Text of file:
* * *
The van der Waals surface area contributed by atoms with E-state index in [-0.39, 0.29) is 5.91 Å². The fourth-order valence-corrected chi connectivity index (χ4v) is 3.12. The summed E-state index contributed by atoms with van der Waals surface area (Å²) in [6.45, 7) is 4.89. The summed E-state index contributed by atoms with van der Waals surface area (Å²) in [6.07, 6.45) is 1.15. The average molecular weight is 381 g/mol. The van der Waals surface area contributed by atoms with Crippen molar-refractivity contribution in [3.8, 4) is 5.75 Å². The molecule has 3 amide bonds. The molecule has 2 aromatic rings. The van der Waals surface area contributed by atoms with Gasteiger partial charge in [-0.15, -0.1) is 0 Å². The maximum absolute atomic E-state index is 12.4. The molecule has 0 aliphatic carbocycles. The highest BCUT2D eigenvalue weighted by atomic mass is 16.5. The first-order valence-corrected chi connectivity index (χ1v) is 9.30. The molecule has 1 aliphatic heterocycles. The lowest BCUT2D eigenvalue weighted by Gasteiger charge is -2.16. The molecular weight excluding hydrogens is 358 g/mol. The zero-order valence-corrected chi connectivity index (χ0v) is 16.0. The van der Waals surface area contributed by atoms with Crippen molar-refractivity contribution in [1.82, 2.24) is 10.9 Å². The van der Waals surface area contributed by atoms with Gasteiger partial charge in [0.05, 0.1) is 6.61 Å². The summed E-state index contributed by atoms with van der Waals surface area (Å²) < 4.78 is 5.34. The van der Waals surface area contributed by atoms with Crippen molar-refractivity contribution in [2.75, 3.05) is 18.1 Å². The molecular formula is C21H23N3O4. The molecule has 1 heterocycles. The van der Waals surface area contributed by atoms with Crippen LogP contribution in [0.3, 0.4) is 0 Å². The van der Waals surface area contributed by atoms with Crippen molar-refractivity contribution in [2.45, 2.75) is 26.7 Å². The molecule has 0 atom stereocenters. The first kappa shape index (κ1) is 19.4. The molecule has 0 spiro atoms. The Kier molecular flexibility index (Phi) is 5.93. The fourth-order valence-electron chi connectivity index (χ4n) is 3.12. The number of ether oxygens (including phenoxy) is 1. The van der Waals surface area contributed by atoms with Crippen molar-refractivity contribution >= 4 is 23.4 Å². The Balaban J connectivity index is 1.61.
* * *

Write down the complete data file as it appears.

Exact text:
The van der Waals surface area contributed by atoms with E-state index in [-0.39, 0.29) is 5.91 Å². The fourth-order valence-corrected chi connectivity index (χ4v) is 3.12. The summed E-state index contributed by atoms with van der Waals surface area (Å²) in [6.45, 7) is 4.89. The summed E-state index contributed by atoms with van der Waals surface area (Å²) in [6.07, 6.45) is 1.15. The average molecular weight is 381 g/mol. The van der Waals surface area contributed by atoms with Crippen molar-refractivity contribution in [3.8, 4) is 5.75 Å². The molecule has 3 amide bonds. The molecule has 2 aromatic rings. The van der Waals surface area contributed by atoms with Gasteiger partial charge in [-0.15, -0.1) is 0 Å². The maximum absolute atomic E-state index is 12.4. The molecule has 0 aliphatic carbocycles. The highest BCUT2D eigenvalue weighted by atomic mass is 16.5. The first-order valence-corrected chi connectivity index (χ1v) is 9.30. The molecule has 1 aliphatic heterocycles. The lowest BCUT2D eigenvalue weighted by Gasteiger charge is -2.16. The molecular weight excluding hydrogens is 358 g/mol. The zero-order valence-corrected chi connectivity index (χ0v) is 16.0. The van der Waals surface area contributed by atoms with Crippen molar-refractivity contribution in [1.82, 2.24) is 10.9 Å². The van der Waals surface area contributed by atoms with Gasteiger partial charge in [0.05, 0.1) is 6.61 Å². The summed E-state index contributed by atoms with van der Waals surface area (Å²) < 4.78 is 5.34. The van der Waals surface area contributed by atoms with Crippen molar-refractivity contribution in [2.75, 3.05) is 18.1 Å². The molecular formula is C21H23N3O4. The molecule has 1 heterocycles. The van der Waals surface area contributed by atoms with Crippen LogP contribution in [0.3, 0.4) is 0 Å². The van der Waals surface area contributed by atoms with Crippen molar-refractivity contribution in [2.45, 2.75) is 26.7 Å². The molecule has 0 atom stereocenters. The first kappa shape index (κ1) is 19.4. The molecule has 0 spiro atoms. The Kier molecular flexibility index (Phi) is 5.93. The fourth-order valence-electron chi connectivity index (χ4n) is 3.12. The number of ether oxygens (including phenoxy) is 1. The van der Waals surface area contributed by atoms with Crippen molar-refractivity contribution >= 4 is 23.4 Å². The Balaban J connectivity index is 1.61.